In an effort to preserve and expand credit union membership, the Board has delegated to the Regional Directors the authority to approve and disapprove most new charters . . .

A major credit union expansion effort called CUR-84 was launched late in 1982.  It is a two-year national program involving the cooperative efforts of NCUA, state regulators, national trade associations, state leagues and others interested in strengthening the credit union system. . .  CUE has as its minimum goal 50 million credit union members by 1984, the 50th anniversary of the Federal Credit Union Act. This will be accomplished by chartering new credit unions where feasible. . .”  (page 5)

These efforts are profiled in the full 1982 NCUA Annual Report (pages 10-11).   It also highlighted the Regional Directors’ role.   “Region I grabbed the chartering and expansion ball and ran with it.  Thirty nine new Federal credit union charters were approved by the region during the year, 34 percent of all Federal credit union charters granted in 1982. 

This was followed by a list of significant new charters including New York University Employees FCU and Fidelity Employees FCU.  (page 15)

The NCUA’s 1983 Annual Report singled out new student charters as well as ones for employees of Dow Jones & Company and Channel, Inc the cosmetic company.  ((page 8).

Here are the total new charters granted for the years 1981 through 1985:   119, 114, 107, 135, and 55.

NCUA set the tone, promised support and organizers stepped forth.   When the board meetings were held on the road, it was a common practice to present a new charter in the region where the event took place as part of the agenda.

That regulatory inspired, system-wide effort is missing today.  The result is an industry with slowing growth more and more dependent on mergers, bank acquisitions and wholesale financial markets for expansion.  Without new entrants, any industry becomes mature, lacking entrepreneurial drive and increasingly dependent on external versus internal organic growth options.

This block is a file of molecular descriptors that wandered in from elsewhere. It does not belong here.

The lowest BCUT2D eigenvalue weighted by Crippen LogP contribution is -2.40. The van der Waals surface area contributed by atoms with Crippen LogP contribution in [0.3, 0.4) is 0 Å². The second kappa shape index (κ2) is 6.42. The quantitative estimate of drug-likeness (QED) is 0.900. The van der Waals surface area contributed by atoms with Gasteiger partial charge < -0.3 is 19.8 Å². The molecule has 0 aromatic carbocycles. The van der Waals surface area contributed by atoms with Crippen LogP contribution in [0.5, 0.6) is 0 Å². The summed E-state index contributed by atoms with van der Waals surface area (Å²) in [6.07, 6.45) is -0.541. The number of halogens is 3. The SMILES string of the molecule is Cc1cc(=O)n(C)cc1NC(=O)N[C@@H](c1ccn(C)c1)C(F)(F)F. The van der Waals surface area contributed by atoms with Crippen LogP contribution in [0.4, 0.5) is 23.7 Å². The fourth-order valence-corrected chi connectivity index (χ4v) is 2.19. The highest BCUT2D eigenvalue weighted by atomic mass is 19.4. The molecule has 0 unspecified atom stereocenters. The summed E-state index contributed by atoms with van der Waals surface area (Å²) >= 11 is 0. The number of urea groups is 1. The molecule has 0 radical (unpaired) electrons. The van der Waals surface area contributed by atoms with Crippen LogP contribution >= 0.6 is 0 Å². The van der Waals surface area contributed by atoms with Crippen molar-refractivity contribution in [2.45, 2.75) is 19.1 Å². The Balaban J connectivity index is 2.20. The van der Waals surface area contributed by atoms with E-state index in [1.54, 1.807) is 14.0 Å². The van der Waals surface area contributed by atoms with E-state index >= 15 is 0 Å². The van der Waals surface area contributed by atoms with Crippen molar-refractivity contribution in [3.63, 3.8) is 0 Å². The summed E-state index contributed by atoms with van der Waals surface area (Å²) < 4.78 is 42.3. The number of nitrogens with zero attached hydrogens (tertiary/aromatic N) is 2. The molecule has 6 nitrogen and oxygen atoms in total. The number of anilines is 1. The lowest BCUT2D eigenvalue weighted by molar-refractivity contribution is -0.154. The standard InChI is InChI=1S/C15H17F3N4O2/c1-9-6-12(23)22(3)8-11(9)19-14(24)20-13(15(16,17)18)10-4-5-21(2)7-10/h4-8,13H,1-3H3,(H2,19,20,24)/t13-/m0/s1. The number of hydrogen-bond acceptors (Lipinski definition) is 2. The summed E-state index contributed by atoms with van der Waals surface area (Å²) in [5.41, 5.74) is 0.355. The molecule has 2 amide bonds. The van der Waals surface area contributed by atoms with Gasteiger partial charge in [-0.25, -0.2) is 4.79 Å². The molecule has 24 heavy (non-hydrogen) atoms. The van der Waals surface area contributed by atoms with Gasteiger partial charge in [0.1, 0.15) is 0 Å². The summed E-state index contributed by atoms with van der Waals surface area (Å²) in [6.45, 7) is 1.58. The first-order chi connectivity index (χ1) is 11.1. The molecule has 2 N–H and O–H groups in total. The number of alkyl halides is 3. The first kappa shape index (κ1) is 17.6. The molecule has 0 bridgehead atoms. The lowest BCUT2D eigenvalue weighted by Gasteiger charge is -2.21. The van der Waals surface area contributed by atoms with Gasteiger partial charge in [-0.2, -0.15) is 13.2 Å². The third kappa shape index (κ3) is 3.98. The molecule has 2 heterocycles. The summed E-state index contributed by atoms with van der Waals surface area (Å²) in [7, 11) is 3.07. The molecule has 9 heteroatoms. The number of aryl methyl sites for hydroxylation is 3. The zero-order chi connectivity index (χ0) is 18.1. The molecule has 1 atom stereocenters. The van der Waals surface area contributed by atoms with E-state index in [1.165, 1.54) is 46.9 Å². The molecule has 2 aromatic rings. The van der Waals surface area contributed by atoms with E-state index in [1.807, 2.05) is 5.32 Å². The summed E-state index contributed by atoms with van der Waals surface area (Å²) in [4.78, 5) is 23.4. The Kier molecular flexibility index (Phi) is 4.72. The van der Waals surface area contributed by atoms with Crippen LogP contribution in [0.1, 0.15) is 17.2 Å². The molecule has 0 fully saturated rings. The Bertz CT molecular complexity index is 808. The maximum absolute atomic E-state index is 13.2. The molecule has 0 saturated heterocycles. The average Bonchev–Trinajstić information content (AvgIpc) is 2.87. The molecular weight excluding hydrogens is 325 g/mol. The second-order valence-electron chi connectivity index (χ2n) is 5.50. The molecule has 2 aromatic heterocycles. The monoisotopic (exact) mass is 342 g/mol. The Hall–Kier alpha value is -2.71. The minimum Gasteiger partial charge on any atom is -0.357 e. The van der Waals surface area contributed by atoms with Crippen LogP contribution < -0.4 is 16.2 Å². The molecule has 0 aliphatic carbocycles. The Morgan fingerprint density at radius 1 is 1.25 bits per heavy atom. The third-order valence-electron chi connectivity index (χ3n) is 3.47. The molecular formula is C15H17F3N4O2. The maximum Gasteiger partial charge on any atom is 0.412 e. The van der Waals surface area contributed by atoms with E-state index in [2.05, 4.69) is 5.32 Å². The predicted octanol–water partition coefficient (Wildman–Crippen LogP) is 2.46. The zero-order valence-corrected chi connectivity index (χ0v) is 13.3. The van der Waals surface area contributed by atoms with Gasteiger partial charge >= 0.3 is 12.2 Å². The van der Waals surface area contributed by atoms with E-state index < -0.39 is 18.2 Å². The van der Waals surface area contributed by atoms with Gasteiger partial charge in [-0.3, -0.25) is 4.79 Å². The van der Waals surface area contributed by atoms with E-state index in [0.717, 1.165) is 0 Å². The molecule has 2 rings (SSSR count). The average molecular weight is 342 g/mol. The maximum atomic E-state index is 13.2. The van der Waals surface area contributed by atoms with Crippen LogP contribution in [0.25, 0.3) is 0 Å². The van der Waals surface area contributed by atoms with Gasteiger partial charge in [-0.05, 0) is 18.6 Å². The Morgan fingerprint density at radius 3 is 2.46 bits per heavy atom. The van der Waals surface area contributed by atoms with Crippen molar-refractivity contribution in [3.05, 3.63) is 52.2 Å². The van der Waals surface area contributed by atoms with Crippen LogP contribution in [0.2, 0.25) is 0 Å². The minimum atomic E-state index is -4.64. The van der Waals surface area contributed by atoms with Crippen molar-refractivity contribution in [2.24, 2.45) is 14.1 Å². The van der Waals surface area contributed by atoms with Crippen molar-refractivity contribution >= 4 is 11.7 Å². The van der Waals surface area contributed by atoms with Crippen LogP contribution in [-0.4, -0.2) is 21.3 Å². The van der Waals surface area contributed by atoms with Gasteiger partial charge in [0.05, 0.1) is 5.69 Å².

Are we the Future?

In the December 1984 largest ever credit union conference of all regulators and credit unions in Las Vegas, Chairman Ed Callahan gave the closing charge.  He said:

We are the future.  But If credit unions are lumped together with banks and S&L’s, that will be a challenge.  The future depends on how you look at yourselves. Credit unions are different, and you must go public with that attitude. 

You must hammer away at the differences (with banks) with deeds as well as words.   For 75 years credit unions have been doing one thing.   To have an identity crisis now makes no sense at all.  Seventy-five years of success should tell you what the future is-it’s been people in the beginning, it’s people now and it will be people in the future.”

What does the first two decades of charter decline in this century portend for the future?  Where are the innovators who will promote and expand this unique system?

Wisdom: On Regulation